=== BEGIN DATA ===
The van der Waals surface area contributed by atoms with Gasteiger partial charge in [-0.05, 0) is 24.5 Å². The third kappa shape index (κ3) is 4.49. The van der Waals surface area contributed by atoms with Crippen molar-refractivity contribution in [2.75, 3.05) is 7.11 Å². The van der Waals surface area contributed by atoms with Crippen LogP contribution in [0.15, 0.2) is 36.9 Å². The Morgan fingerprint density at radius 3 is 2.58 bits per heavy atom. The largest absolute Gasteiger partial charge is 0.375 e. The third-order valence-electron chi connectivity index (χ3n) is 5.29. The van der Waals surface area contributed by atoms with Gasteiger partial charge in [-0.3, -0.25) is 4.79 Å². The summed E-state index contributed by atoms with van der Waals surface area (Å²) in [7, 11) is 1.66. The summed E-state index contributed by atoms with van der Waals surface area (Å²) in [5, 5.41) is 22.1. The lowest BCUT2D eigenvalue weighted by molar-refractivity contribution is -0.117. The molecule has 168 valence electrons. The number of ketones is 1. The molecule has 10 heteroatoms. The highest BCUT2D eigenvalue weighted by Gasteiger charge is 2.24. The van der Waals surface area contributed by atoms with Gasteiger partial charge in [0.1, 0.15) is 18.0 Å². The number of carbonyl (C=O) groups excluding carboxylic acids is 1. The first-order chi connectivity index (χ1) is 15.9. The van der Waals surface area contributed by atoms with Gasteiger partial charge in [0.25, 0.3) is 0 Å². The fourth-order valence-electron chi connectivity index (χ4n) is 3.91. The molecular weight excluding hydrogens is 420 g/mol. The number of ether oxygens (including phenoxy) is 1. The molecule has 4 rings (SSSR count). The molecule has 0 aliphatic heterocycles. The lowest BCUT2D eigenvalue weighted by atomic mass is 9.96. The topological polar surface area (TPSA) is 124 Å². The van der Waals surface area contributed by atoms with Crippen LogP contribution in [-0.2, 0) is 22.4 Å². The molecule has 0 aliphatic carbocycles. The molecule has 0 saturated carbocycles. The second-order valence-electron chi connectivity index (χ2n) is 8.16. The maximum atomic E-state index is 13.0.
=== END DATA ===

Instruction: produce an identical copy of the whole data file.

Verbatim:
The van der Waals surface area contributed by atoms with Gasteiger partial charge in [-0.05, 0) is 24.5 Å². The third kappa shape index (κ3) is 4.49. The van der Waals surface area contributed by atoms with Crippen molar-refractivity contribution in [2.75, 3.05) is 7.11 Å². The van der Waals surface area contributed by atoms with Crippen LogP contribution in [0.15, 0.2) is 36.9 Å². The Morgan fingerprint density at radius 3 is 2.58 bits per heavy atom. The largest absolute Gasteiger partial charge is 0.375 e. The third-order valence-electron chi connectivity index (χ3n) is 5.29. The van der Waals surface area contributed by atoms with Gasteiger partial charge in [-0.3, -0.25) is 4.79 Å². The summed E-state index contributed by atoms with van der Waals surface area (Å²) in [7, 11) is 1.66. The summed E-state index contributed by atoms with van der Waals surface area (Å²) in [5, 5.41) is 22.1. The lowest BCUT2D eigenvalue weighted by molar-refractivity contribution is -0.117. The molecule has 168 valence electrons. The number of ketones is 1. The molecule has 10 heteroatoms. The highest BCUT2D eigenvalue weighted by Gasteiger charge is 2.24. The van der Waals surface area contributed by atoms with Gasteiger partial charge in [0.1, 0.15) is 18.0 Å². The number of carbonyl (C=O) groups excluding carboxylic acids is 1. The first-order chi connectivity index (χ1) is 15.9. The van der Waals surface area contributed by atoms with Gasteiger partial charge in [0.25, 0.3) is 0 Å². The fourth-order valence-electron chi connectivity index (χ4n) is 3.91. The molecular weight excluding hydrogens is 420 g/mol. The number of ether oxygens (including phenoxy) is 1. The molecule has 4 rings (SSSR count). The molecule has 0 aliphatic heterocycles. The lowest BCUT2D eigenvalue weighted by atomic mass is 9.96. The topological polar surface area (TPSA) is 124 Å². The van der Waals surface area contributed by atoms with Crippen LogP contribution in [-0.2, 0) is 22.4 Å². The molecule has 0 aliphatic carbocycles. The molecule has 0 saturated carbocycles. The second-order valence-electron chi connectivity index (χ2n) is 8.16. The maximum atomic E-state index is 13.0.